PostgreSQL Streaming Physical Replication With Slots

PostgreSQLPostgreSQL streaming physical replication with slots simplifies setup and maintenance procedures. Usually, you should estimate disk usage for the Write Ahead Log (WAL) and provide appropriate limitation to the number of segments and setup of the WAL archive procedure. In this article, you will see how to use replication with slots and understand what problems it could solve.


PostgreSQL physical replication is based on WAL. Th Write Ahead Log contains all database changes, saved in 16MB segment files. Normally postgres tries to keep segments between checkpoints. So with default settings, just 1GB of WAL segment files is available.

Replication requires all WAL files created after backup and up until the current time. Previously, it was necessary to keep a huge archive directory (usually mounted by NFS to all slave servers). The slots feature introduced in 9.4 allows Postgres to track the latest segment downloaded by a slave server. Now, PostgreSQL can keep all segments on disk, even without archiving, if a slave is seriously behind its master due to downtime or networking issues. The drawback: the disk space could be consumed infinitely in the case of configuration error. Before continuing, if you need a better understanding of physical replication and streaming replication, I recommend you read “Streaming Replication with PostgreSQL“.

Create a sandbox with two PostgreSQL servers

To setup replication, you need at least two PostgreSQL servers. I’m using pgcli (pgc) to setup both servers on the same host. It’s easy to install on Linux, Windows, and OS X, and provides the ability to download and run any version of PostgreSQL on your staging server or even on your laptop.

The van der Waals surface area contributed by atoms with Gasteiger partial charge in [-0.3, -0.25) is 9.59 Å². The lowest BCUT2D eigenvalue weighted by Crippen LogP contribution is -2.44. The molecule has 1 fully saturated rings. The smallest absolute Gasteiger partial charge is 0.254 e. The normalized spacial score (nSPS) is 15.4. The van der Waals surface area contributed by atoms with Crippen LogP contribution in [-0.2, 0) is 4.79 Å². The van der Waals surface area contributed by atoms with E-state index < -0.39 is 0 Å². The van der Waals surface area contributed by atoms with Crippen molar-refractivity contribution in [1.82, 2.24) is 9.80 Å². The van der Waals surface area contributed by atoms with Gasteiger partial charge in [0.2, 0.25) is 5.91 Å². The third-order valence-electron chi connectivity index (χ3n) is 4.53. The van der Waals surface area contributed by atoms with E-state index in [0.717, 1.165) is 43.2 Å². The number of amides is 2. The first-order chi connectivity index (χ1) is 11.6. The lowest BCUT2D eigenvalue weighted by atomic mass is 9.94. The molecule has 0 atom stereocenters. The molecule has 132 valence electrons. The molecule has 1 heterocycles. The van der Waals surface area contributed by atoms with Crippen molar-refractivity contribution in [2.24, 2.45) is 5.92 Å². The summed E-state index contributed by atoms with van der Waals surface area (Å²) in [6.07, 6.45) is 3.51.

First of all you should allow the replication user to connect:

If you are running master and slave on different servers, please replace with the slave’s address.

Next pgc creates a shell environment file with PATH and all the other variables required for PostgreSQL:

Allow connections from the remote host, and create a replication user and slot on master:

To apply system variables changes and hba.conf, restart the Postgres server:

Test table

Create a table with lots of padding on the master:

Filling WAL with random data

To see the benefits of slots, we should fill the WAL with some data by running transactions. Repeat the update statement below to generate a huge amount of WAL data:

Checking the current WAL size

You can check total size for all WAL segments from the shell or from psql:

Check maximum WAL size without slots activated

Before replication configuration, we can fill the WAL with random data and find that after 1.1G, the data/pg10/pg_wal directory size does not increase regardless of the number of update queries.

Backup master from the slave server

Next, let’s make a backup for our slot1:

Unfortunately pg_basebackup hangs with: initiating base backup, waiting for checkpoint to complete.